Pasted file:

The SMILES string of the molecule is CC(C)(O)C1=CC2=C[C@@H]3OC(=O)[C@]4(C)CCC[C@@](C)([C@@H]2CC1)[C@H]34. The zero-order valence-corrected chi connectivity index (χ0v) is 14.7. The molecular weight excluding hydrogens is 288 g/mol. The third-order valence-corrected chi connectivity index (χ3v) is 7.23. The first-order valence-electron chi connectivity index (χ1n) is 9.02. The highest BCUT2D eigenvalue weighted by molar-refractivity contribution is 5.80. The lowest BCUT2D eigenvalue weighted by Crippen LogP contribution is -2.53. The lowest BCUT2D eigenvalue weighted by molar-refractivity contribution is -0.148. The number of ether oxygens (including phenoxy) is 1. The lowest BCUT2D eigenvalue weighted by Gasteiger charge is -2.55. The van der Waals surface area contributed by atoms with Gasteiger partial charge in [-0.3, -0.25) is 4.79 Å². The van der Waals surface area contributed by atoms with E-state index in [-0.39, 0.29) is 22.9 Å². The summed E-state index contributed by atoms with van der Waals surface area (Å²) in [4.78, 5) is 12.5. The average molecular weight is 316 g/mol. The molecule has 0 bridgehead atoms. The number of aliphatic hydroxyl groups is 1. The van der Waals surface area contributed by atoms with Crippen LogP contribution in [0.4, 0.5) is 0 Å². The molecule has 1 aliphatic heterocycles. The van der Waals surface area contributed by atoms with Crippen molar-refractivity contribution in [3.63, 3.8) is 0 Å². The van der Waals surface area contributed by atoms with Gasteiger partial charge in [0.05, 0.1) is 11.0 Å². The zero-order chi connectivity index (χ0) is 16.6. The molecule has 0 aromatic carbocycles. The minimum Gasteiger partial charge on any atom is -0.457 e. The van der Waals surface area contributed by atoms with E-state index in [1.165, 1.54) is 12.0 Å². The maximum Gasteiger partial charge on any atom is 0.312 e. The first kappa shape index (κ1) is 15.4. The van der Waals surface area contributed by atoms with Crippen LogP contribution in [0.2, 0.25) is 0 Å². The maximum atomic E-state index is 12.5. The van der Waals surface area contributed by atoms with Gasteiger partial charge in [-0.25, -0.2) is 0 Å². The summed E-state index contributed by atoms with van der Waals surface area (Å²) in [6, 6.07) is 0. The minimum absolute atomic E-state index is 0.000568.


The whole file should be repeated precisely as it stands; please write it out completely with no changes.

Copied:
The SMILES string of the molecule is CC(C)(O)C1=CC2=C[C@@H]3OC(=O)[C@]4(C)CCC[C@@](C)([C@@H]2CC1)[C@H]34. The zero-order valence-corrected chi connectivity index (χ0v) is 14.7. The molecular weight excluding hydrogens is 288 g/mol. The third-order valence-corrected chi connectivity index (χ3v) is 7.23. The first-order valence-electron chi connectivity index (χ1n) is 9.02. The highest BCUT2D eigenvalue weighted by molar-refractivity contribution is 5.80. The lowest BCUT2D eigenvalue weighted by Crippen LogP contribution is -2.53. The lowest BCUT2D eigenvalue weighted by molar-refractivity contribution is -0.148. The number of ether oxygens (including phenoxy) is 1. The lowest BCUT2D eigenvalue weighted by Gasteiger charge is -2.55. The van der Waals surface area contributed by atoms with Gasteiger partial charge in [-0.3, -0.25) is 4.79 Å². The van der Waals surface area contributed by atoms with E-state index in [-0.39, 0.29) is 22.9 Å². The summed E-state index contributed by atoms with van der Waals surface area (Å²) in [4.78, 5) is 12.5. The average molecular weight is 316 g/mol. The molecule has 0 bridgehead atoms. The number of aliphatic hydroxyl groups is 1. The van der Waals surface area contributed by atoms with Crippen LogP contribution in [0.4, 0.5) is 0 Å². The molecule has 1 aliphatic heterocycles. The van der Waals surface area contributed by atoms with Crippen molar-refractivity contribution in [3.63, 3.8) is 0 Å². The van der Waals surface area contributed by atoms with Gasteiger partial charge in [0.05, 0.1) is 11.0 Å². The zero-order chi connectivity index (χ0) is 16.6. The molecule has 0 aromatic carbocycles. The minimum Gasteiger partial charge on any atom is -0.457 e. The van der Waals surface area contributed by atoms with E-state index in [1.165, 1.54) is 12.0 Å². The maximum Gasteiger partial charge on any atom is 0.312 e. The first kappa shape index (κ1) is 15.4. The van der Waals surface area contributed by atoms with Crippen LogP contribution in [0.2, 0.25) is 0 Å². The maximum atomic E-state index is 12.5. The van der Waals surface area contributed by atoms with Gasteiger partial charge in [-0.25, -0.2) is 0 Å². The summed E-state index contributed by atoms with van der Waals surface area (Å²) in [6, 6.07) is 0. The minimum absolute atomic E-state index is 0.000568.